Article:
Stressed-Out High Schoolers Advised To Try A Nap Pod
A high school in New Mexico is experimenting with nap pods — womb-like retreats where frazzled students can rest. Research suggests it leads to calmer, less anxious teens who do better in school.
There was a time when sleeping on the job was a major no-no. These days, however, the benefits of the ‘power nap’ on productivity is widely recognised and more and more companies are encouraging workers to take 40 winks.
MetroNaps is at the National Business Group on Health's annual meeting in Washington DC this week September 14 - 16th, 2016. This year's theme: The Well-Being and Productivity Proposition.
From September issue of L’Officiel Singapore:
Sleeping on the job is no longer for slackers – studies have shown that power naps can actually enhance employee productivity. Embracing the bene ts of a quick snooze are corporations like Google London, software company SAP Asia, and media agency Mediacom Singapore, which have installed EnergyPod napping chairs from Metronaps on their premises to rev up tired bodies and help employees boost alertness and productivity.
“We realize we spend a lot of time testing our children, and we believe they deserve an outlet to think about things away from testing and even school in general to keep the balance,” he said.
He said the state PTA even passed a resolution to bring attention to students’ need to get a full night of sleep, and hopes that this may eventually lead to later starting times for high school students.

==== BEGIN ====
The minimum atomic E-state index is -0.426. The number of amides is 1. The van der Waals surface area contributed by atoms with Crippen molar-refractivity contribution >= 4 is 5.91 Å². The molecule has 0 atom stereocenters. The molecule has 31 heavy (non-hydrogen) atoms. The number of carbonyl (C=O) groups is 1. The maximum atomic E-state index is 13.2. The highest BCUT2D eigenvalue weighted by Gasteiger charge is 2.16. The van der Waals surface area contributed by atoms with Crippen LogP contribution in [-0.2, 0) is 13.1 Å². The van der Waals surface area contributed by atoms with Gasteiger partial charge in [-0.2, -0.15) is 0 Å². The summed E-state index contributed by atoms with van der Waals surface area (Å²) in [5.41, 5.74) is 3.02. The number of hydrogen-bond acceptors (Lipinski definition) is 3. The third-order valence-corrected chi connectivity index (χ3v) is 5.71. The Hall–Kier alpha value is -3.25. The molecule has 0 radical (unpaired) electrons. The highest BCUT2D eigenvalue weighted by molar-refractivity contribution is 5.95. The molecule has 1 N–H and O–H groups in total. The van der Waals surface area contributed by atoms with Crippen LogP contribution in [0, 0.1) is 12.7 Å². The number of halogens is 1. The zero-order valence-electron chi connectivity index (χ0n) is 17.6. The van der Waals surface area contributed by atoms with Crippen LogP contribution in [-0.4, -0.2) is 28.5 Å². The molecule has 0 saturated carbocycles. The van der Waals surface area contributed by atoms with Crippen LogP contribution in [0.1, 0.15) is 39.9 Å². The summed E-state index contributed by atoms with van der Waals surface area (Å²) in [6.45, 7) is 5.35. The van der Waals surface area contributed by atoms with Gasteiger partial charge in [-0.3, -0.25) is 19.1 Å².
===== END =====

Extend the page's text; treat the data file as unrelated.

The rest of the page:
At UM, there are already efforts to help students get as much sleep as they can.
Feeling tired? You're not alone. Forty-nine percent of Americans don't get the recommended eight hours of sleep a night.
The Centers for Disease Control and Prevention has declared insufficient sleep a public health epidemic. Lack of sleep can cause depression, weight gain, difficulty concentrating and a slew of physical and mental ailments. It can also end marriages. One of four married couples sleep in separate beds because of restlessness, snoring, body temperature and the eternal struggle over a shared blanket.
Despite the fact that we spend 33 percent of our lives sleeping, we invest very little in getting a good night's rest.
In the past, nodding off at your desk was considered not only embarrassing but also exceedingly bad form. Not to mention probable cause for reprimand, if not firing. But in today’s highly stressed, sleep-deprived, caffeine-dependent culture, the ability to take a guilt-free nap is more often considered a welcome, healthful workplace amenity. Even better, it can have significant positive effects on a company’s bottom line.
A rested employee is a productive employee. It makes sense for employers to allow today’s highly mobile worker to sneak in rest any time and any way they can -- even if it means stealing a few minutes for snoozing on company time.